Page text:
with a 10" suare piece of a washed, old cotton terry towel not quite saturated with 303 on a 15 yr. old RX canoe. Have never slathered the stuff on, as I am a ‘frugal Yankee’(tightwad) and the stuff’s not cheap. Buffed off, with the dry, clean remainder of said towel, as much as my 6’,220# frame is capable of while applying moderate to heavy pressure. No discernable ‘greasy’ feel, but lo, there’s that irridescent ribbon reflecting off the surface surrounding my boat! Perhaps the slightly chalked vinyl is holding onto more ‘protectant’ than your skincoat? Also, it seems, after only an hour or two of lilydipping, the wetted surface seems as dull and dry as before application. I’m glad that you’ve had good results with these products, Rick. I,however, remain skeptical and for goodness’ sake, man, GET SOME SLEEP!

what about the OTHER non-armorall UV protectants, some are silicon based. Like I said I think 303, washes off too fast, and its too expensive, and its hard to find.

It is a UV inhibitor (sunscreen!), not a ‘shine’ product. It is not intended to leave a ‘shine’, and is akin to an application of sunscreen on your body, which I’ve never seen leave any visible sign it’s on my skin. I usually apply 303 and after buffing it in, with consecutively (I’ve never been able to use just one rag to buff dry) new clean and dry rags, it has no ‘shine’ and leaves no ‘slick’ when in the H2o. I might add the hull always sits at least 24 hours before it sees the H2o again. IF a ‘shine’ is what you are using it for, you will probably see no results. And that goes the same for royalex. The ONLY time I’ve ever seen 303 leave a ‘shine’ was on a badly faded Bell royalex hull I recently sold to a customer, He on the other hand had applied a LOT of 303 to his faded hull and let it sit a spell, and used a power car wax buffer for over 2 hours to buff the surface. Frankly, I was shocked, as the hull looked new/unfaded after that, and felt as if I’d given the boat away! His results/method of application were out of the ordinary but did leave an ‘as new’ appearance to his royalex hull. I would again recommend giving the folks at 303 a call, and ask about the results you are getting. They have always been more than happy to talk to me whenever I’ve called.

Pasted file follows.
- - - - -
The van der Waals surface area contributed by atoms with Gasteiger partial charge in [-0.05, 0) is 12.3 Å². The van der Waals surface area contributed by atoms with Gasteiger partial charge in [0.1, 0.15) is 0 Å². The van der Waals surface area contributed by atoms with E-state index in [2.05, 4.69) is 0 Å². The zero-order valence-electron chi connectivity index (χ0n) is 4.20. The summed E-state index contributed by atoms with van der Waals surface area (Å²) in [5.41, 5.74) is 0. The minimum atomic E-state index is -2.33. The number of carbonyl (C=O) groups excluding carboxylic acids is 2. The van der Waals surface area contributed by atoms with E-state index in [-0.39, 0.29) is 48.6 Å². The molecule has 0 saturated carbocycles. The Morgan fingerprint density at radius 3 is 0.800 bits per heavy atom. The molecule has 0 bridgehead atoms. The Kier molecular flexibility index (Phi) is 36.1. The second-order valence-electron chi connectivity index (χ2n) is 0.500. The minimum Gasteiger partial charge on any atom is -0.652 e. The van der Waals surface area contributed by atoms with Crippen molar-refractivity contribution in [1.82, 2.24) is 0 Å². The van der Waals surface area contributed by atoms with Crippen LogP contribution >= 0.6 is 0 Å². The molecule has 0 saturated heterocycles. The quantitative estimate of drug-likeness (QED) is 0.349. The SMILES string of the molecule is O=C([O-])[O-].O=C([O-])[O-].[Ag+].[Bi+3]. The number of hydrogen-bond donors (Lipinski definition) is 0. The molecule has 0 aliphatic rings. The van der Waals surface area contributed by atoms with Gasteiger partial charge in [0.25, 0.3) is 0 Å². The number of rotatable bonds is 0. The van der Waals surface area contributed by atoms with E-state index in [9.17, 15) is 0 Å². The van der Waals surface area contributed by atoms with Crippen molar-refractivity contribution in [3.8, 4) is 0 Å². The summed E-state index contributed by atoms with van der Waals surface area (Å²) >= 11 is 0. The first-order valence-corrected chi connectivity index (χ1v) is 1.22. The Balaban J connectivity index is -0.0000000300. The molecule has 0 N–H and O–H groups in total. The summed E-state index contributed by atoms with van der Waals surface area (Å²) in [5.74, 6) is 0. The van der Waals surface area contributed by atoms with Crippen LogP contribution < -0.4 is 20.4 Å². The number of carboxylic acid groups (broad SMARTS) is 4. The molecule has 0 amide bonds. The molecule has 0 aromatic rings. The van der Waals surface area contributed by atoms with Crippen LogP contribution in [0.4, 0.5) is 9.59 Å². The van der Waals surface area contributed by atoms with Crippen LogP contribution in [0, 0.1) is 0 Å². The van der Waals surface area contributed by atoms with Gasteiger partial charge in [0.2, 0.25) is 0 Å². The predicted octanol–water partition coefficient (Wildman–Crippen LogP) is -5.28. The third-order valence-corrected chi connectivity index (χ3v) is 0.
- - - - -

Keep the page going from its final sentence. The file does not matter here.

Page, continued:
303 is a snake oil pollutant
303 is a pollutant and should not be used on boats. The company fails to offer any proof that it works to protect boats from UV.

Will you back up your claims this time?
You never did the last time. If your claims are true, you should have some proof of it.

I don’t know much…
but I know one thing, back in '92 I used Armorall